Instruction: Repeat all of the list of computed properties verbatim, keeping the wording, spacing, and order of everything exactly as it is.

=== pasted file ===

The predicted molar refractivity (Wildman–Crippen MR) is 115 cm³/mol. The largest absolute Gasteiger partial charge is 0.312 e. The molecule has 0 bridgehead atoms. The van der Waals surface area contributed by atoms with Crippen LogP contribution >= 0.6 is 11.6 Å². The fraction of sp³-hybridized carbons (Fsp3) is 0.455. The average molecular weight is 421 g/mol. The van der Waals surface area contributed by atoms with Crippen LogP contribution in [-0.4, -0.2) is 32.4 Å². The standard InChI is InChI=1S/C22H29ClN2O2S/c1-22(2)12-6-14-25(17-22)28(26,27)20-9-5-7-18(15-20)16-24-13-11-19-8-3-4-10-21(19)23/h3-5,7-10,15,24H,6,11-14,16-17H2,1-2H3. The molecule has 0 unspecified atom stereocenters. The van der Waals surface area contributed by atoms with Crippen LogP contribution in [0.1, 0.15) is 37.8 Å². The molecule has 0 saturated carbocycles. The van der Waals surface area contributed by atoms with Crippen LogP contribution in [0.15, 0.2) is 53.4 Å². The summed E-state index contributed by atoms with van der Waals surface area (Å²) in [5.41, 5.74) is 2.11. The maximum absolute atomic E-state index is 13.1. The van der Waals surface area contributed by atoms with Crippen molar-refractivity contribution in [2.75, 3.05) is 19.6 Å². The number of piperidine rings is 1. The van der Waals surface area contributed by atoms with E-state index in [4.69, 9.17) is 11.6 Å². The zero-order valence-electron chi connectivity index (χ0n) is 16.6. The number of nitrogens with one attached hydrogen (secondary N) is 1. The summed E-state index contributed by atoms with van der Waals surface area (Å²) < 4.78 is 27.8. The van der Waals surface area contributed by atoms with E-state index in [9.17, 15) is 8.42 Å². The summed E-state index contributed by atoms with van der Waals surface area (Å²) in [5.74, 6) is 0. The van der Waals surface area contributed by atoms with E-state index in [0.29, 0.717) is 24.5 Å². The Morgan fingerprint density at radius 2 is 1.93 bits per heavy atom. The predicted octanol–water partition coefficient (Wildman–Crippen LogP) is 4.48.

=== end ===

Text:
The predicted molar refractivity (Wildman–Crippen MR) is 115 cm³/mol. The largest absolute Gasteiger partial charge is 0.312 e. The molecule has 0 bridgehead atoms. The van der Waals surface area contributed by atoms with Crippen LogP contribution >= 0.6 is 11.6 Å². The fraction of sp³-hybridized carbons (Fsp3) is 0.455. The average molecular weight is 421 g/mol. The van der Waals surface area contributed by atoms with Crippen LogP contribution in [-0.4, -0.2) is 32.4 Å². The standard InChI is InChI=1S/C22H29ClN2O2S/c1-22(2)12-6-14-25(17-22)28(26,27)20-9-5-7-18(15-20)16-24-13-11-19-8-3-4-10-21(19)23/h3-5,7-10,15,24H,6,11-14,16-17H2,1-2H3. The molecule has 0 unspecified atom stereocenters. The van der Waals surface area contributed by atoms with Crippen LogP contribution in [0.1, 0.15) is 37.8 Å². The molecule has 0 saturated carbocycles. The van der Waals surface area contributed by atoms with Crippen LogP contribution in [0.15, 0.2) is 53.4 Å². The summed E-state index contributed by atoms with van der Waals surface area (Å²) in [5.41, 5.74) is 2.11. The maximum absolute atomic E-state index is 13.1. The van der Waals surface area contributed by atoms with Crippen molar-refractivity contribution in [2.75, 3.05) is 19.6 Å². The number of piperidine rings is 1. The van der Waals surface area contributed by atoms with E-state index in [4.69, 9.17) is 11.6 Å². The zero-order valence-electron chi connectivity index (χ0n) is 16.6. The number of nitrogens with one attached hydrogen (secondary N) is 1. The summed E-state index contributed by atoms with van der Waals surface area (Å²) < 4.78 is 27.8. The van der Waals surface area contributed by atoms with E-state index in [9.17, 15) is 8.42 Å². The summed E-state index contributed by atoms with van der Waals surface area (Å²) in [5.74, 6) is 0. The van der Waals surface area contributed by atoms with E-state index in [0.29, 0.717) is 24.5 Å². The Morgan fingerprint density at radius 2 is 1.93 bits per heavy atom. The predicted octanol–water partition coefficient (Wildman–Crippen LogP) is 4.48.